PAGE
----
3. Language and physics

0

Ted Chiang spends a lot of time in the story developing an analogy between two complementary ways in which the laws of physics can be described - local variables vs global conservation principles. He then connects this to how humans and heptapods approach history. Did this work for you? Did it make the aliens more than humans in funny dress?

Comments

  • 1

    The aliens were definitely not humans in funny dress. They were very alien. It helped that we never really meet them, and that they remain enigmatic right to the end of the story. That worked better for me than in the film, where the aliens had come to earth with, apparently, some heavy handed message about unity.

    I there was something about the laws of physics and locals vs global variables, I'm afraid it went over my head LOL.

    One aspect I quite liked from the story was the 'exchange' proposed by aliens being a more or less random exchange, rather than a barter. The term 'zero-sum-game' was used in both the film and the story, but in different contexts. In the film, this described how all nations could benefit from contact with the aliens and there would be no losers. In the story, however, this was more about how both the aliens and the humans could both benefit.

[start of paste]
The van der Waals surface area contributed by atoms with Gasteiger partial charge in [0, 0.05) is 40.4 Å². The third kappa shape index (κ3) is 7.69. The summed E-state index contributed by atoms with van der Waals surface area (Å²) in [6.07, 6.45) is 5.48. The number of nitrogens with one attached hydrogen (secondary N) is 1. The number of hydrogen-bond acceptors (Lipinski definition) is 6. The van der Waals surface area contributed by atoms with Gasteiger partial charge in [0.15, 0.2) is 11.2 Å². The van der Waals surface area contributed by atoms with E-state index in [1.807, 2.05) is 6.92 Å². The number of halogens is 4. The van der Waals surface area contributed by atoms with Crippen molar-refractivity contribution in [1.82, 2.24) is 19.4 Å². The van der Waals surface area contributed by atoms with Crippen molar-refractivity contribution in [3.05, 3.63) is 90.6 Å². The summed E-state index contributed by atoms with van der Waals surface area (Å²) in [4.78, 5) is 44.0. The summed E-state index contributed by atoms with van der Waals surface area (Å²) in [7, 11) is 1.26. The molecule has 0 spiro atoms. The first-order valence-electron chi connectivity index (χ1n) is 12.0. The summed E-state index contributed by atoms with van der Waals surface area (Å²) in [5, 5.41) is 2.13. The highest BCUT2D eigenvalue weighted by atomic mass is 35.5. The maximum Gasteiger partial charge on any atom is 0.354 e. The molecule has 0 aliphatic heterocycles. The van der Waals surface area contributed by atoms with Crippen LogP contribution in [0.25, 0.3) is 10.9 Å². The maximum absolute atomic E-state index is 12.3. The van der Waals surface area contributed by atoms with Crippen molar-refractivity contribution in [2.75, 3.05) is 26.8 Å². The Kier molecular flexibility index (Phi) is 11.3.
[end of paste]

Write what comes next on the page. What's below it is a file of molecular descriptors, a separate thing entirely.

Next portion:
• 1
    edited January 4

    I had no problem following the math arguments or the linguistics elements. Then again, I worked as a technical writer for decades with physicists, explaining what they meant to newbies in a form they could understand - and my game writing partner is a plasma physicist - so it was pretty much in my wheelbox. There was never a ghost of a chance those aliens would be taken as humans in funny dress!

  • 1

    I also liked the alien-ness of the visitors. The physics concepts were already familiar to me, so there was nothing new there. I spent some time thinking about how that approach would work in terms of biology of the heptapod's brains. But essentially, it's a story about some arcane discussion of the teleology of a mathematical trick. Interesting extrapolation, but not much meaning.

Sign In or Register to comment.